This morning in a misting rain I walk to a classroom where I'll proctor a history exam. I stop to adore a flowering Shirofugen cherry tree with its 30-petaled blossoms and to enjoy the cool, damp air on my forehead.
The classroom seats rise, stadium style, and the students slide along the rows with that resigned step-slide-step of prisoners. I hand out the slightly damp pages of their exam and take my seat. Such closed faces they have, such disinterested eyes.
I have an urge to shout, "Put down your answer sheets and write a haiku on a cherry tree, instead!"
Curious because I do not teach this course, I read their exam, finding that I am not sure of all the answers, myself.
Which ruler BEST exemplifies 17th century absolutism in Europe: Henry 8th, Elizabeth I, Louis 14th or Frederick II.
They were all bad actors, in their ways, although Lizbet sponsored enough good theater to last for centuries.
Who were the Russian settlers who moved into the steppes south and west of Muscovy: the Boyars, Zemski Sobor, Cossacks or Patriarchs. I try to envision long-haired men riding horses across a vast expanse, their faces blank as those of the students, boots made of yak skins and wolf fur. Cossacks, I decide. No, Boyars.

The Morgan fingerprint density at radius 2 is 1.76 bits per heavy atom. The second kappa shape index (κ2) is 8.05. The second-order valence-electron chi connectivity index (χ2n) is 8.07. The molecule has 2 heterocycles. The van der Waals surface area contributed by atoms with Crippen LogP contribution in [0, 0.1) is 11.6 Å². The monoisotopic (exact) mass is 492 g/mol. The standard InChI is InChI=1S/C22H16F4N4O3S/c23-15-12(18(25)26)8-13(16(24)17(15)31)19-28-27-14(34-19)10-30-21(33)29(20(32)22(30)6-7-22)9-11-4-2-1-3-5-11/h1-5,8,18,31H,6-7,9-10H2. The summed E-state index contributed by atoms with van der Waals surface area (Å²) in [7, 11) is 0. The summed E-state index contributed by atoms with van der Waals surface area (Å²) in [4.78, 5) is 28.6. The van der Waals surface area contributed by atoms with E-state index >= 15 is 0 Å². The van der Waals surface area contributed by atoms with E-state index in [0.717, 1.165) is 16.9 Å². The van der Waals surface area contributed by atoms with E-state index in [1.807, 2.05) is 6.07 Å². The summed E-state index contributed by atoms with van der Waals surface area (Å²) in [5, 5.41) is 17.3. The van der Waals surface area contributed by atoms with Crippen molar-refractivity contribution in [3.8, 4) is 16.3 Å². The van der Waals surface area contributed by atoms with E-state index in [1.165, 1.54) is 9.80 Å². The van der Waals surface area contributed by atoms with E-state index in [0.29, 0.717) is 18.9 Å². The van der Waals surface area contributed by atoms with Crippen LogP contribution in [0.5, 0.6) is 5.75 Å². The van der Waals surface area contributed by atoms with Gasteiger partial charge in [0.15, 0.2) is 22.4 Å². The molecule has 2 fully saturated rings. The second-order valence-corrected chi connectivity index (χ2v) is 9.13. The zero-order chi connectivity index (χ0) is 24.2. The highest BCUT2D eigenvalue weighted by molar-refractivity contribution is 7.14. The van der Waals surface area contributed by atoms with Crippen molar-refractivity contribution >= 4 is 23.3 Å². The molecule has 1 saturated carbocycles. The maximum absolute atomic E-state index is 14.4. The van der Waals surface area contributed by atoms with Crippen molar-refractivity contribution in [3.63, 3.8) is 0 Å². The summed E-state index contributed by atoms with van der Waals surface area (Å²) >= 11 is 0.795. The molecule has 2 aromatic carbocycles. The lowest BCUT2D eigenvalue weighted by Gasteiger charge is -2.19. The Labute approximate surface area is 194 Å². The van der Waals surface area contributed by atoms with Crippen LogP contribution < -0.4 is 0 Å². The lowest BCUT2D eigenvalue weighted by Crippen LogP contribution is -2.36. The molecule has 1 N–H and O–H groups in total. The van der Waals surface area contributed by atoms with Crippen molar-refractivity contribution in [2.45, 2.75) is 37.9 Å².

Finally I come across this one, which makes me smile. The schism in the Russian Orthodox Church was triggered by whose policy changes? Patriarch Nikon, Peter I, Empress Catherine or Feodor the Bellringer.
Why, Feodor, of course. It had to be Feodor! I would choose him for no other reason than his cinematic name. I would choose him again and again, test after test, right or wrong.
Feodor the Bellringer, whatever you may have done so long ago, you have now surpassed Charles the Bald as my favorite name in European history.
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On a university campus, no one is safe from surprises. I mean, whoa.